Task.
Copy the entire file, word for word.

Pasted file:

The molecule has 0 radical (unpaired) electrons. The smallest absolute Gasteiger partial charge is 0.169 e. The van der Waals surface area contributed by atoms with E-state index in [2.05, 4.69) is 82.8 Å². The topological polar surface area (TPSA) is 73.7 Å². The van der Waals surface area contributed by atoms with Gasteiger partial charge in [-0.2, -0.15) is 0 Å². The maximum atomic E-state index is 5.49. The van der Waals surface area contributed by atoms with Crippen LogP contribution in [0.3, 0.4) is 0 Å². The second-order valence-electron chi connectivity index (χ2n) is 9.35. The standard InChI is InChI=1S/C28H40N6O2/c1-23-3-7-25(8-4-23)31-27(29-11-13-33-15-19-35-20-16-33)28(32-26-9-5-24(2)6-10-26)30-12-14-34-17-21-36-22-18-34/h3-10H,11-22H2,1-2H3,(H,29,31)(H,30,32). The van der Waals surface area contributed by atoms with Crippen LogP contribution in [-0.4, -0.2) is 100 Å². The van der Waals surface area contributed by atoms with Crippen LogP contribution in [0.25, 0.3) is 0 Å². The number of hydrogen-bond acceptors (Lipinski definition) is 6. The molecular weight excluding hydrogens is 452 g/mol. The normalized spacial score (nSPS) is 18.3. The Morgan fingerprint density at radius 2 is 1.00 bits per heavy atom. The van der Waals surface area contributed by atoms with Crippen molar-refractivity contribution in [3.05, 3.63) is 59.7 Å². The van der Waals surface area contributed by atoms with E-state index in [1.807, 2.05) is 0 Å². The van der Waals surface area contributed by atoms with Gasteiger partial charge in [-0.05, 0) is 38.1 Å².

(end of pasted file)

The molecule has 0 radical (unpaired) electrons. The smallest absolute Gasteiger partial charge is 0.169 e. The van der Waals surface area contributed by atoms with E-state index in [2.05, 4.69) is 82.8 Å². The topological polar surface area (TPSA) is 73.7 Å². The van der Waals surface area contributed by atoms with Gasteiger partial charge in [-0.2, -0.15) is 0 Å². The maximum atomic E-state index is 5.49. The van der Waals surface area contributed by atoms with Crippen LogP contribution in [0.3, 0.4) is 0 Å². The second-order valence-electron chi connectivity index (χ2n) is 9.35. The standard InChI is InChI=1S/C28H40N6O2/c1-23-3-7-25(8-4-23)31-27(29-11-13-33-15-19-35-20-16-33)28(32-26-9-5-24(2)6-10-26)30-12-14-34-17-21-36-22-18-34/h3-10H,11-22H2,1-2H3,(H,29,31)(H,30,32). The van der Waals surface area contributed by atoms with Crippen LogP contribution in [-0.4, -0.2) is 100 Å². The van der Waals surface area contributed by atoms with Crippen LogP contribution in [0.25, 0.3) is 0 Å². The number of hydrogen-bond acceptors (Lipinski definition) is 6. The molecular weight excluding hydrogens is 452 g/mol. The normalized spacial score (nSPS) is 18.3. The Morgan fingerprint density at radius 2 is 1.00 bits per heavy atom. The van der Waals surface area contributed by atoms with Crippen molar-refractivity contribution in [3.05, 3.63) is 59.7 Å². The van der Waals surface area contributed by atoms with E-state index in [1.807, 2.05) is 0 Å². The van der Waals surface area contributed by atoms with Gasteiger partial charge in [-0.05, 0) is 38.1 Å².